In iconic civil rights city, police shooting video raises questions

Faya Rose Toure (in white shirt) lies on the Edmund Pettus Bridge to block traffic in a protest against a police shooting in Selma.

Story highlights

  • Family of Ananias Shaw questions circumstances of his death
  • Police say he was shot after threatening them with an ax
  • Police lapel camera video is shown to family, CNN

Selma, Alabama (CNN)On a recent morning, Edward Shaw and other family members walked into the Selma Police Department in search of answers.

They had come to see official video footage of a police shooting that took place more than a year ago.
Ananias Shaw, 74, was killed last December after he rushed an officer while wielding a hatchet, police have said. Video of the incident, captured by an officer's lapel camera, proved the shooting was justified, officials have argued. A grand jury heard the case, saw the footage and decided not to issue an indictment.
    But for more than a year, Shaw's younger brother, Edward, 69, said he and others have been asking to see the tape for themselves. And what they saw on December 19 only seemed to raise more questions, leaving them to feel the shooting was more senseless than ever.
    With police shootings making headlines across the nation, the Selma case adds a different layer to the conversation -- not least of all because of the city's historic civil rights significance.
    CNN saw the video, which runs four minutes and 48 seconds, after the family did. It shows a patrol officer pulling up to an abandoned building, where two other officers have already gathered. One officer ducks inside the building and soon Ananias Shaw emerges, holding an ax and cussing. An officer follows, there are at least 20 shouts to "drop the ax," and then Shaw turns toward the officer, appears to lunge toward him, and -- bang -- he's dead.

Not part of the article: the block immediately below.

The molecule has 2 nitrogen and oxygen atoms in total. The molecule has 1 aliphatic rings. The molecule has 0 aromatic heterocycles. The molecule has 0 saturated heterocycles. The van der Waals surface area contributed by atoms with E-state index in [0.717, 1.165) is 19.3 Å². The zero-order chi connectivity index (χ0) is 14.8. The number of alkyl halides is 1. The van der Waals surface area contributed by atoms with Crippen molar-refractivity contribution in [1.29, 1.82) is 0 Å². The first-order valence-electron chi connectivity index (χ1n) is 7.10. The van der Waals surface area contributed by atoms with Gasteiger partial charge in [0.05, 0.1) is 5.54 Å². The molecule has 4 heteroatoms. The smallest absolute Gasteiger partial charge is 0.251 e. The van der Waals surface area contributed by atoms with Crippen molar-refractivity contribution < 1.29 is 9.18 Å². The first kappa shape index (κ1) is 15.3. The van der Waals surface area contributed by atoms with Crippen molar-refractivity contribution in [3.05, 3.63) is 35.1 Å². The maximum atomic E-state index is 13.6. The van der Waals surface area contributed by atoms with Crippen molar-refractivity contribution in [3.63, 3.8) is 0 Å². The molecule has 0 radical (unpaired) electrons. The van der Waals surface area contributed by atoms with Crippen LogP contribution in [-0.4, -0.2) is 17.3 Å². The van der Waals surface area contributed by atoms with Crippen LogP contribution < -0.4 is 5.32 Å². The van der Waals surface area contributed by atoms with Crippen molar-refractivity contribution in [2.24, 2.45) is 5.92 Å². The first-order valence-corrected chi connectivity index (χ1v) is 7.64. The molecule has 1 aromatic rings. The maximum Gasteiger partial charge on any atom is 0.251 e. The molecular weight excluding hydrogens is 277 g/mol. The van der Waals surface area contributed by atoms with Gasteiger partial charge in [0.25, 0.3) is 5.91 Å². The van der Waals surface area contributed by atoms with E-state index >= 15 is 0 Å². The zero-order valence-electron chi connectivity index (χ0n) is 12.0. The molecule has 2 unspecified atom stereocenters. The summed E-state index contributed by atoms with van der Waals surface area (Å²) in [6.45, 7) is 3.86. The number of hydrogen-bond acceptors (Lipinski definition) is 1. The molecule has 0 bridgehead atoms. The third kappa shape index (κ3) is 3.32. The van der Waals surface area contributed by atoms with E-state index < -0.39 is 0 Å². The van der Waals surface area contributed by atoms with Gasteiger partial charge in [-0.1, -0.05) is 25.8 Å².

Officers had been called to respond to a disturbance at a Church's Chicken restaurant, but found Shaw across the street in the long-gone Towns Laundromat.
    Edward Shaw said his brother, once a mechanic, had "lost himself" after his wife left him decades ago and his house burned in a fire. He said Selma police knew his brother "acted crazy," and walked the streets but that he never harmed anyone. And he just can't understand why they had to follow him.
    "He'd left Church's Chicken, and wasn't shot for disturbing the peace, but because they were messing with him in his domain."
    Shaw said requests to see the video only gained traction after a small band of protesters took to the streets.